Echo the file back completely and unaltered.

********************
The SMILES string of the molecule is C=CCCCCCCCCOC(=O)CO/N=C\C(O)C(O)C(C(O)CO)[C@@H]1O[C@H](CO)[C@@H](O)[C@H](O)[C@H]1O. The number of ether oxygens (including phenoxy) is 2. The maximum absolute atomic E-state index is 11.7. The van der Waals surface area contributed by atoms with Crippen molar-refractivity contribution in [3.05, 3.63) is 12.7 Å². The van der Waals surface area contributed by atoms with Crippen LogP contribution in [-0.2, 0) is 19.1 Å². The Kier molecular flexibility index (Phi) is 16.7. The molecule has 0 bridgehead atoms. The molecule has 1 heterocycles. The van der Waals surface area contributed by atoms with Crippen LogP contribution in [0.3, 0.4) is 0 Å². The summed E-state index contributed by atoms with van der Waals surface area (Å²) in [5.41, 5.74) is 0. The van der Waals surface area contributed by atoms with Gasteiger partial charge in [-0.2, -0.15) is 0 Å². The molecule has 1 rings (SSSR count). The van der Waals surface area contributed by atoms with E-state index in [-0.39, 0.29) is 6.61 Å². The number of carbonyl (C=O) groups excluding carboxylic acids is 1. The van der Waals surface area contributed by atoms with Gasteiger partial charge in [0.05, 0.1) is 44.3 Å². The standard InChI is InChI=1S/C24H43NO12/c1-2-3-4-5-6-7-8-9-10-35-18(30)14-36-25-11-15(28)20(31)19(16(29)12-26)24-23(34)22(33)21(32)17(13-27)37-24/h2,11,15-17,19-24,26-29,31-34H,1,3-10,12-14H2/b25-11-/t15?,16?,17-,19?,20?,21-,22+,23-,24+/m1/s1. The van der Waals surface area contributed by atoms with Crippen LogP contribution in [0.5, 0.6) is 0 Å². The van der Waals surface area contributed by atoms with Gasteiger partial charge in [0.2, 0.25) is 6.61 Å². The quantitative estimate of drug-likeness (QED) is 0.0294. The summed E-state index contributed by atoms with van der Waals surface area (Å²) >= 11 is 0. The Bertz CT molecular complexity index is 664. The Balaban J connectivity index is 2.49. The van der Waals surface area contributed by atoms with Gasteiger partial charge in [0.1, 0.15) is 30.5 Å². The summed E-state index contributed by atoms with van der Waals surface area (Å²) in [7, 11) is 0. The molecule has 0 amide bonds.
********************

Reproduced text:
The SMILES string of the molecule is C=CCCCCCCCCOC(=O)CO/N=C\C(O)C(O)C(C(O)CO)[C@@H]1O[C@H](CO)[C@@H](O)[C@H](O)[C@H]1O. The number of ether oxygens (including phenoxy) is 2. The maximum absolute atomic E-state index is 11.7. The van der Waals surface area contributed by atoms with Crippen molar-refractivity contribution in [3.05, 3.63) is 12.7 Å². The van der Waals surface area contributed by atoms with Crippen LogP contribution in [-0.2, 0) is 19.1 Å². The Kier molecular flexibility index (Phi) is 16.7. The molecule has 0 bridgehead atoms. The molecule has 1 heterocycles. The van der Waals surface area contributed by atoms with Crippen LogP contribution in [0.3, 0.4) is 0 Å². The summed E-state index contributed by atoms with van der Waals surface area (Å²) in [5.41, 5.74) is 0. The van der Waals surface area contributed by atoms with Gasteiger partial charge in [-0.2, -0.15) is 0 Å². The molecule has 1 rings (SSSR count). The van der Waals surface area contributed by atoms with E-state index in [-0.39, 0.29) is 6.61 Å². The number of carbonyl (C=O) groups excluding carboxylic acids is 1. The van der Waals surface area contributed by atoms with Gasteiger partial charge in [0.05, 0.1) is 44.3 Å². The standard InChI is InChI=1S/C24H43NO12/c1-2-3-4-5-6-7-8-9-10-35-18(30)14-36-25-11-15(28)20(31)19(16(29)12-26)24-23(34)22(33)21(32)17(13-27)37-24/h2,11,15-17,19-24,26-29,31-34H,1,3-10,12-14H2/b25-11-/t15?,16?,17-,19?,20?,21-,22+,23-,24+/m1/s1. The van der Waals surface area contributed by atoms with Crippen LogP contribution in [0.5, 0.6) is 0 Å². The van der Waals surface area contributed by atoms with Gasteiger partial charge in [0.2, 0.25) is 6.61 Å². The quantitative estimate of drug-likeness (QED) is 0.0294. The summed E-state index contributed by atoms with van der Waals surface area (Å²) >= 11 is 0. The Bertz CT molecular complexity index is 664. The Balaban J connectivity index is 2.49. The van der Waals surface area contributed by atoms with Gasteiger partial charge in [0.1, 0.15) is 30.5 Å². The summed E-state index contributed by atoms with van der Waals surface area (Å²) in [7, 11) is 0. The molecule has 0 amide bonds.